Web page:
Tag Archives: Texas Floods

More on Dam Problems for Harris County

The Barker and Addicks Reservoirs are reaching historical levels after the recent rains in Harris County.   For the first time ever, the National Weather Service has issued flood warnings for both reservoirs.  The Army Corps of Engineers also released a statement warning residents living behind the reservoir to be ready for flooding.

The water level in the Addicks Reservoir was measured Wednesday night at 101.4 feet and is expected to crest at 103.2 feet, surpassing the previous record for the reservoir of 97.46 feet set in March 1992. The Barker Reservoir was 93.8 feet and expected to crest at 97.7 feet, also exceeding the March 1992 record of 93.6 feet.

Officials say the dams are not expected to reach 100 percent capacity.  However, part of the reservoirs are on private property.  If the water levels rise more than anticipated, area roadways and some subdivisions will be flooded.

Harris County Judge Ed Emmett said officials are considering acquiring sandbags for deployment on “non-governmental land” behind the Addicks and Barker reservoirs due to the potential flooding of homes.

High Water Shuts Down Texas-Louisiana Border

Texas Department of Transportation announced that Interstate 10 at the Sabine River has been closed due to high water.

Due to continued flooding from excessive rainfall along the Texas-Louisiana state line, the Texas Department of Transportation has closed Interstate 10 near the state line.

The closure is needed because the Sabine River is  cresting above flood stage and dumping water into the low-lying eastbound mainlanes of the interstate near Orange.  Louisiana is expected to block westbound traffic as well.

If you are travelling to Louisiana there are not a lot of alternatives.  TXDOT is telling drivers leaving Houston to avoid the area entirely by crossing the Sabine on Interstate 20 which would be an approximately 250 mile detour.

Rollin’ Rollin’ Rollin’ – Though the Streams are Swollen

The recent flooding resurrected the practice of a real life cattle drive for some modern day cowboys in Liberty County.  Approximately 500 head of cattle had to be rescued from a small dry island of land.  The drive took the herd straight through downtown Dayton to the amusement and fascination of local residents.  The Houston Chronicle reports on the step back in time.

It was a scene lifted straight from the sepia-tinged film of an old Western – a harrowing rescue of hundreds of cattle through floodwaters, herded onto dry land and through town to safety.

But there were cars and boats here to carry the calves too small to tread water. And in town there were people – hundreds of them – snapping enough pictures and video on smartphones to stir up a viral sensation.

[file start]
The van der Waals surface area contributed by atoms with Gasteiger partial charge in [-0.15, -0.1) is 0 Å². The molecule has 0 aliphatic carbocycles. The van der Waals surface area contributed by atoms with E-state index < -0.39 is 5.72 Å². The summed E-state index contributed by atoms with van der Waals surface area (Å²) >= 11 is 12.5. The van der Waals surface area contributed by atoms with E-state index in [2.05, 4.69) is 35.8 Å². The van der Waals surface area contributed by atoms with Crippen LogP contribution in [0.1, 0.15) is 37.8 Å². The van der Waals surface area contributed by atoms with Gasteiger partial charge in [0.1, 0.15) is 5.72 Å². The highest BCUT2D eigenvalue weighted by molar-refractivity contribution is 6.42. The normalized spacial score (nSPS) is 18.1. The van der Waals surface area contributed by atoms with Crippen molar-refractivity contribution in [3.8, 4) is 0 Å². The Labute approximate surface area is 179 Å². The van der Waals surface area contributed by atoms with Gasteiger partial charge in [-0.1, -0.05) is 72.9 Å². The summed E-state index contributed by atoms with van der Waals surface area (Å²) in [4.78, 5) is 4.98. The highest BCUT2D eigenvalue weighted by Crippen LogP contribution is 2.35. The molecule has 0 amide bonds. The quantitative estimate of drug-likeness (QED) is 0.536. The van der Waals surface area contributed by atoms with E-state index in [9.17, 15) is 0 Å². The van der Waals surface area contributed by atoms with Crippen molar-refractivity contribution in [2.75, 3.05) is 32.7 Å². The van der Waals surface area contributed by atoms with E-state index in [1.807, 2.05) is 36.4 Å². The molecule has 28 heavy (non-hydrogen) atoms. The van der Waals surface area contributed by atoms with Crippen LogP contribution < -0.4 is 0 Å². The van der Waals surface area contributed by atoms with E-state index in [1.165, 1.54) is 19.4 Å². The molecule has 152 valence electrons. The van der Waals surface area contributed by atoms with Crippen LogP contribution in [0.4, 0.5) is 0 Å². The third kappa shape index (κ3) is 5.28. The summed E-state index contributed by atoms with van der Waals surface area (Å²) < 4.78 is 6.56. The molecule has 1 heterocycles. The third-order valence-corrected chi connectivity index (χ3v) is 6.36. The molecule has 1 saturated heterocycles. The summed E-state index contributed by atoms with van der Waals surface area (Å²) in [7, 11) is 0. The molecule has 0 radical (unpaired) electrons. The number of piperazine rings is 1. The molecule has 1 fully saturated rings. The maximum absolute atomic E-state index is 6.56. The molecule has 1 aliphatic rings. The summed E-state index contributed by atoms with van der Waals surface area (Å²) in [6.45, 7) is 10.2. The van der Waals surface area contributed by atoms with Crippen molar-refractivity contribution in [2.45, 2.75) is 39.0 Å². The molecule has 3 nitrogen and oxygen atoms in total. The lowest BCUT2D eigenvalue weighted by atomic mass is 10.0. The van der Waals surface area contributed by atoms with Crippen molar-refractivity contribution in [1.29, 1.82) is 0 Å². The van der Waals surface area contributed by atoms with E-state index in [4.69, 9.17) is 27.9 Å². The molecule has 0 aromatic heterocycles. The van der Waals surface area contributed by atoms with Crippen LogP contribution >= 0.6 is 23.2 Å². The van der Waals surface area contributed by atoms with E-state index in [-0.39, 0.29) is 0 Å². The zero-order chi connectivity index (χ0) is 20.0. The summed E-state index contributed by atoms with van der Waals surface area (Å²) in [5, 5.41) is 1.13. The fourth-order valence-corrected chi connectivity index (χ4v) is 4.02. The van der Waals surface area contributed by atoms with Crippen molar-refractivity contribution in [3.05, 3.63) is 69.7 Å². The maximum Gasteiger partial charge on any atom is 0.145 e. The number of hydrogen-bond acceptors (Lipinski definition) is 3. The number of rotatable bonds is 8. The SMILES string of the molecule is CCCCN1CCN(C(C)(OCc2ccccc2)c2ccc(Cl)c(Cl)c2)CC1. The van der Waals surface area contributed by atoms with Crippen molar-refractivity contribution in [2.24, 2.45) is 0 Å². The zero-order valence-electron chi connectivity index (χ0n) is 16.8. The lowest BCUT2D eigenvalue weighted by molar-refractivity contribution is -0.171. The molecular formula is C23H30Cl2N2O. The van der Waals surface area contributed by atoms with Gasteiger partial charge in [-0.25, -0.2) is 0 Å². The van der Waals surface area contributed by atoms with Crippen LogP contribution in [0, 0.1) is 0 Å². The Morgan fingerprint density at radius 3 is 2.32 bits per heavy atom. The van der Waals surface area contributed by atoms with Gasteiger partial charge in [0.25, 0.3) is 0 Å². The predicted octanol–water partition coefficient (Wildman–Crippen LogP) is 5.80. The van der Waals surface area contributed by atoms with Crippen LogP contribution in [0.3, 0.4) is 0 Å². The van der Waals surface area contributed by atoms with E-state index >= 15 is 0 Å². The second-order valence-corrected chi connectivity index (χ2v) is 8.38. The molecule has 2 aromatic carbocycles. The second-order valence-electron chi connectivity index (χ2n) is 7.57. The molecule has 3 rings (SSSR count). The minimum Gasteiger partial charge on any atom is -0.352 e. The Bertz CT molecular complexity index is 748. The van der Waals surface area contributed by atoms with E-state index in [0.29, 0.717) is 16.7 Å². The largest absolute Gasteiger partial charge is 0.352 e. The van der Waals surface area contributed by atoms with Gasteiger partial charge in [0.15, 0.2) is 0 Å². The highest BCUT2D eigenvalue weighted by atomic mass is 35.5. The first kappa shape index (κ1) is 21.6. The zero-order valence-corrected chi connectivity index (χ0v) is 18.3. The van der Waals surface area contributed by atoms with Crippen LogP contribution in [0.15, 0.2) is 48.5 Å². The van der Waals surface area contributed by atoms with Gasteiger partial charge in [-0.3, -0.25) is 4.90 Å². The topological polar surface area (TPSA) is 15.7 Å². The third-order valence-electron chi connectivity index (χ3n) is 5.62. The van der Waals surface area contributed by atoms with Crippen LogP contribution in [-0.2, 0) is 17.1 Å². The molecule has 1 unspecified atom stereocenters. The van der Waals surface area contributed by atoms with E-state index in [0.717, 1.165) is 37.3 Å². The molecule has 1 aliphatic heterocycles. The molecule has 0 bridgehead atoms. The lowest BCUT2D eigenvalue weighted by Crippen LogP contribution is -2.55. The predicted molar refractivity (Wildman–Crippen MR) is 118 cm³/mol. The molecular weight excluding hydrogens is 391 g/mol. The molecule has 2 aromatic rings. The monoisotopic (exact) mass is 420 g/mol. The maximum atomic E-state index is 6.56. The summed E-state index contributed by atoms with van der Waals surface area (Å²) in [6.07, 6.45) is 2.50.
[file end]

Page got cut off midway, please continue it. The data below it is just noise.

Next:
It was a distinctly Texan success story after a hard week in Liberty County, where road flooding along the Trinity River trapped residents in at least 600 homes last week. On Sunday, downtown was full for the show.

“Oh my goodness – you couldn’t even park a car all the way through Dayton,” Liberty County sheriff’s Capt. Ken DeFoor said of the crowded streets in the town of about 7,400 northeast of Houston. “It’s not every day you see a cattle drive going through a major highway going through downtown. You see that in the movies, but you don’t see that in real life any more.”

Ted Cruz Against All Spending – Except When it Might Cost Him Votes

Sen. Ted Cruz (TP-Texas) will apparently support federal funding to help Texans affected by the recent disastrous flooding.  When the good citizens of New Jersey and New York needed such funds after Hurricane Sandy, the good Senator was not so understanding.  He claimed that the relief bill was loaded with pork (a dubious claim in light of the history of such measures) and voted against it.  But when it comes to protecting his base in Texas, Cruz will apparently have no qualms about federal money pouring into our fair state.  That evil federal money will soon start to flow and you can bet Cruz will be claiming credit.  The Washington Post reports on Cruz’s hypocrisy.

Sen. Ted Cruz showed his support for federal disaster relief in the wake of devastating floods in Texas last week — two and a half years after voting against a disaster relief bill for victims of Hurricane Sandy, which devastated the East Coast in 2012.

Speaking to reporters Wednesday, Cruz said that it appears as though the disaster money will come through due to the magnitude of the floods, which killed 15 people in Texas.

“The governor has entered a disaster declaration, which is the first step in federal emergency relief,” Cruz said. “There are a series of federal statutory thresholds that have to be satisfied initially. It appears that those thresholds will be satisfied by the magnitude of the flooding.”